County warns of health risks after Matthew

Published 8:23 pm Monday, October 17, 2016

The Beaufort County Health Department is warning the public about potential health risks in the wake of Hurricane Matthew and its flooding.

The main risks relate to injuries caused by hidden debris under water and food contamination after a power outage, but one thing stands out as a more of concern, according to health department officials.

“Contaminated water, floodwater. We don’t know what’s in it,” said James Madson, director of Beaufort County Health Department.

Cause for concern is the possibility of the bacteria E. coli in the water, as well as other waterborne diseases such as hepatitis.

Madson said any river poses a low risk of infection, but with runoff from roads and fields, as well as untreated wastewater spills that have happened both in Washington and upstream, there is an increased risk of infection.

“When will all the increased risk come back down? Probably when the water gets back to normal,” he said.

The health department is tracking reports of disease and, as yet, there have been no spikes in the number reported.

“We actually monitor for different diseases, and we have not seen any — the biggest being gastrointestinal, stomach stuff — and that’s a good thing. … This is something we do all the time, but we’re vigilant about it after an event like this. Instead of doing it monthly, we’re doing it weekly.”

A press release from the health department outlines precautions one can take when there is a flood situation in a home:

  • Wherever possible try to avoid coming into direct contact with floodwater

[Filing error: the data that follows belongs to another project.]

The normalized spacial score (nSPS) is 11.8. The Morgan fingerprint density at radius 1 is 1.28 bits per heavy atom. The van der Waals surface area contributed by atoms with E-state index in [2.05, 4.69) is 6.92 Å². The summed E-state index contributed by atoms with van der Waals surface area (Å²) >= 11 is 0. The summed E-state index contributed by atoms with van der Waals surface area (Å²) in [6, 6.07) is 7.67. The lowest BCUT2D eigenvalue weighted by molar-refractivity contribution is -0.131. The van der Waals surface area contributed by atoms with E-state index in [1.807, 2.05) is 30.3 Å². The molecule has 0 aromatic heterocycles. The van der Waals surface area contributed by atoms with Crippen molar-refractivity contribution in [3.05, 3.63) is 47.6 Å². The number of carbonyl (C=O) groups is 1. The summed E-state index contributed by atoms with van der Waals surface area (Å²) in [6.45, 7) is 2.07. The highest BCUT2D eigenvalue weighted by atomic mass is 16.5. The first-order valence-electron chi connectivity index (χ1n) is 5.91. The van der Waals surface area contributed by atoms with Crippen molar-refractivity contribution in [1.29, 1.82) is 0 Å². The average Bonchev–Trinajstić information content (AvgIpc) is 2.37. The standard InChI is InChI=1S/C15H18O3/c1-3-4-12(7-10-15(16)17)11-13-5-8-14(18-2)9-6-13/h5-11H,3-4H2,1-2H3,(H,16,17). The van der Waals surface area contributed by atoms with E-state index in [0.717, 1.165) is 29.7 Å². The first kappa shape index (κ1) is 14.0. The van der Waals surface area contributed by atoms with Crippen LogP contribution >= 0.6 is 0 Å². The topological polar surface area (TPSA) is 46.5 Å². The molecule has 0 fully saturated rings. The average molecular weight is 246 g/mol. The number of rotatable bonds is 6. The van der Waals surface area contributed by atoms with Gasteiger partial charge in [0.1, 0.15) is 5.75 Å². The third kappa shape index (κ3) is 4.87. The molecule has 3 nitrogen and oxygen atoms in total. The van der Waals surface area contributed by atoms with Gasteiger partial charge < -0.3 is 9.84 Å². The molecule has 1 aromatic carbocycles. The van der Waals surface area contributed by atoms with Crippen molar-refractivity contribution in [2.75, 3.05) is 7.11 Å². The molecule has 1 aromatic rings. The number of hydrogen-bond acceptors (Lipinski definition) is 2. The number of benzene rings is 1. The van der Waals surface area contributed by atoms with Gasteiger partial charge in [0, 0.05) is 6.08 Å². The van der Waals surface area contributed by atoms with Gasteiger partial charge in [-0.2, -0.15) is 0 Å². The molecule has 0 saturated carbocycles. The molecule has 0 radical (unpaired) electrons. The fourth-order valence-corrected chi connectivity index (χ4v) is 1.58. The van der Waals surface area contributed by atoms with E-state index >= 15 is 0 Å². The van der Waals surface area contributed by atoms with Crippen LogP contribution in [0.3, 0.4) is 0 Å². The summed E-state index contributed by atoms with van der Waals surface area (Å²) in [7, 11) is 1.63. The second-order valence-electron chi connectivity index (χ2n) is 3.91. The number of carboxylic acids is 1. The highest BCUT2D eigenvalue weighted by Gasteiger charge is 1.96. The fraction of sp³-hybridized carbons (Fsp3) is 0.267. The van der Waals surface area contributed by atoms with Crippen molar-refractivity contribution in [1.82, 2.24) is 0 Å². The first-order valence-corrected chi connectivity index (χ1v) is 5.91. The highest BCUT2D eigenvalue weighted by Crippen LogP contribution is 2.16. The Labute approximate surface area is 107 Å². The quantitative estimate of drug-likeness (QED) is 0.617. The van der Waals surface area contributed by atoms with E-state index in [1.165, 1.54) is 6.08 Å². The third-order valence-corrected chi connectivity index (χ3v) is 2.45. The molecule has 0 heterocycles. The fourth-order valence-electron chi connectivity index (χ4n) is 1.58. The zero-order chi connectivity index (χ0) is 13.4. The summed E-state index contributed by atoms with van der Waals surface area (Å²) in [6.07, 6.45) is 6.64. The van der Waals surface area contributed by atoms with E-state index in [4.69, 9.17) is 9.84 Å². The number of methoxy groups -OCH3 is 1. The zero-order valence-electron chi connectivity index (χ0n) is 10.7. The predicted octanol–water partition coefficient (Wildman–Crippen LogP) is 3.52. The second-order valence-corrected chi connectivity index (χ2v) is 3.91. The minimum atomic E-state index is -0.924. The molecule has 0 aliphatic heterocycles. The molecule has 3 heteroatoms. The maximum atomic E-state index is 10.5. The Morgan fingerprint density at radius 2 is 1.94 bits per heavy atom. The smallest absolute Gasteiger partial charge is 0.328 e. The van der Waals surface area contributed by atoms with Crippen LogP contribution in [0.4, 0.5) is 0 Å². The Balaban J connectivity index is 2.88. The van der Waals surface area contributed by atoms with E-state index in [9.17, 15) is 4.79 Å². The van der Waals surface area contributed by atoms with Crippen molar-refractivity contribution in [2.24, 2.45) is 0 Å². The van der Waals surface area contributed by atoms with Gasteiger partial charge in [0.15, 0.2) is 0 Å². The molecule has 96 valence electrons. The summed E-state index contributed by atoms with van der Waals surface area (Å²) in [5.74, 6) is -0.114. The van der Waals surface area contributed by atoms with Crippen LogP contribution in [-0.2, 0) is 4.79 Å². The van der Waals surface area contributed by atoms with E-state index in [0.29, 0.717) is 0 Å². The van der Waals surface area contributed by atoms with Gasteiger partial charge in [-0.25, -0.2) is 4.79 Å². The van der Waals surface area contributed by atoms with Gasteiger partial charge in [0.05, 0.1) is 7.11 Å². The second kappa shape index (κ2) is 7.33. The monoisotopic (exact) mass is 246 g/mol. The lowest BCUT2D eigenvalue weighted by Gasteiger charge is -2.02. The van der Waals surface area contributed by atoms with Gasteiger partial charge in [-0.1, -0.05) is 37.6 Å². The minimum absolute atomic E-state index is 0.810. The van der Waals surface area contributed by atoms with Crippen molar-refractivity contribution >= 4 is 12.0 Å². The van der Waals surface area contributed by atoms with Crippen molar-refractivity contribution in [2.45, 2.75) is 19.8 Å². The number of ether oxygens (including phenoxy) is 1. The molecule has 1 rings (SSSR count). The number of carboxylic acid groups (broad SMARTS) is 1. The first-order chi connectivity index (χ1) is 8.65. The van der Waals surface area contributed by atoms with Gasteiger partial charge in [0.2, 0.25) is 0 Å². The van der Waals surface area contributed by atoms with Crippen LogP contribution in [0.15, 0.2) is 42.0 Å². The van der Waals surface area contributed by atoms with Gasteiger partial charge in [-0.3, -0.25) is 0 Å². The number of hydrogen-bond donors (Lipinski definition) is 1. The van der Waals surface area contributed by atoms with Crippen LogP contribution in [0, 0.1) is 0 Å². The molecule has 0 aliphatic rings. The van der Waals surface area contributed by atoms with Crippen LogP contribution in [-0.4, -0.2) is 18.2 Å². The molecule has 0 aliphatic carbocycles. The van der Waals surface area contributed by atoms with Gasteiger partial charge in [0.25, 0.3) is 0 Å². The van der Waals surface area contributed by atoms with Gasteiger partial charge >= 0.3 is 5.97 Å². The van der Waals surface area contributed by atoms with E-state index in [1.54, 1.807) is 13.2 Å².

• Do not let children play in floodwater
  • Use rubber gloves when cleaning up
  • Wash hands after being in contact with floodwater, sewage or anything contaminated by these
  • Wash children’s hands regularly
  • Clean toys that have been in floodwater with a disinfectant such as bleach
  • Cover cuts or open sores
  • Do not eat any food that has been in contact with floodwater
  • Clean all surfaces with bleach before any food is placed on them
  • Clean wells (preferable by a professional and have well tested prior to using)
  • Contact a doctor if someone develops an upset stomach following flooding or sustain a major cut. The doctor may recommend tetanus shot after the wound is cleaned.

“If you’re removing any debris, and you cut yourself, you should clean that up as soon as possible, and if you haven’t had a tetanus shot in 10 years, you should get that,” Madson said.

Beaufort County Public Health Department is also providing free drinking water well testing kits through the Beaufort County Environmental Health office in Washington for well-owners whose wells were covered by floodwater. The office is located at 220 N. Market St.; for questions, call 252-946-6048.